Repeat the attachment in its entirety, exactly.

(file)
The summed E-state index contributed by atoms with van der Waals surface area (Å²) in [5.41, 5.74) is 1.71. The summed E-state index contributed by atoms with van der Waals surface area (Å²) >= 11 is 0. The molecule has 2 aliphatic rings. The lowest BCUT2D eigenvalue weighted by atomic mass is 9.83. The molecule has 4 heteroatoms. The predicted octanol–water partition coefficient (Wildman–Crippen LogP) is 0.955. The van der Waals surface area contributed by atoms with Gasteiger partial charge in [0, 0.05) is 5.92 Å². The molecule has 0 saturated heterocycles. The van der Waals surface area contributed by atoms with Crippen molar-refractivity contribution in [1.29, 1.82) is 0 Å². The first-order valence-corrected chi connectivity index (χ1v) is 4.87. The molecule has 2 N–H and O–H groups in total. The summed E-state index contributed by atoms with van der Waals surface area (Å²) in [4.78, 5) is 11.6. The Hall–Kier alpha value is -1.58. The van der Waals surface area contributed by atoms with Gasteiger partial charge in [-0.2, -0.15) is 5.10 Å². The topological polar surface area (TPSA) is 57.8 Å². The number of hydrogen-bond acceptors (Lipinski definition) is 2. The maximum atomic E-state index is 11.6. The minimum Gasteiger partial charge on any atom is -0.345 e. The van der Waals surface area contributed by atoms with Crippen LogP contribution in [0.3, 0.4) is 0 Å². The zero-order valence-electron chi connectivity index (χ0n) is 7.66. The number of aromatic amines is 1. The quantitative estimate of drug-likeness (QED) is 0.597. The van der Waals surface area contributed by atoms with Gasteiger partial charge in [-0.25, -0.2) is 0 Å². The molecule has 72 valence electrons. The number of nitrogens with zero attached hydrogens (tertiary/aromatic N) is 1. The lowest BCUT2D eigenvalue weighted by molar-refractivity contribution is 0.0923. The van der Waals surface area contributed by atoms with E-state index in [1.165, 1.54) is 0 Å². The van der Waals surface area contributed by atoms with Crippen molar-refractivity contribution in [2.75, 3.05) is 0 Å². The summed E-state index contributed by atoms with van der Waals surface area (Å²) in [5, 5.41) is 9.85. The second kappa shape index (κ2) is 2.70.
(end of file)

The summed E-state index contributed by atoms with van der Waals surface area (Å²) in [5.41, 5.74) is 1.71. The summed E-state index contributed by atoms with van der Waals surface area (Å²) >= 11 is 0. The molecule has 2 aliphatic rings. The lowest BCUT2D eigenvalue weighted by atomic mass is 9.83. The molecule has 4 heteroatoms. The predicted octanol–water partition coefficient (Wildman–Crippen LogP) is 0.955. The van der Waals surface area contributed by atoms with Gasteiger partial charge in [0, 0.05) is 5.92 Å². The molecule has 0 saturated heterocycles. The van der Waals surface area contributed by atoms with Crippen molar-refractivity contribution in [1.29, 1.82) is 0 Å². The first-order valence-corrected chi connectivity index (χ1v) is 4.87. The molecule has 2 N–H and O–H groups in total. The summed E-state index contributed by atoms with van der Waals surface area (Å²) in [4.78, 5) is 11.6. The Hall–Kier alpha value is -1.58. The van der Waals surface area contributed by atoms with Gasteiger partial charge in [-0.2, -0.15) is 5.10 Å². The topological polar surface area (TPSA) is 57.8 Å². The number of hydrogen-bond acceptors (Lipinski definition) is 2. The maximum atomic E-state index is 11.6. The minimum Gasteiger partial charge on any atom is -0.345 e. The van der Waals surface area contributed by atoms with Crippen LogP contribution in [0.3, 0.4) is 0 Å². The zero-order valence-electron chi connectivity index (χ0n) is 7.66. The number of aromatic amines is 1. The quantitative estimate of drug-likeness (QED) is 0.597. The van der Waals surface area contributed by atoms with Gasteiger partial charge in [-0.25, -0.2) is 0 Å². The molecule has 72 valence electrons. The number of nitrogens with zero attached hydrogens (tertiary/aromatic N) is 1. The lowest BCUT2D eigenvalue weighted by molar-refractivity contribution is 0.0923. The van der Waals surface area contributed by atoms with E-state index in [1.165, 1.54) is 0 Å². The van der Waals surface area contributed by atoms with Crippen molar-refractivity contribution in [2.75, 3.05) is 0 Å². The summed E-state index contributed by atoms with van der Waals surface area (Å²) in [5, 5.41) is 9.85. The second kappa shape index (κ2) is 2.70.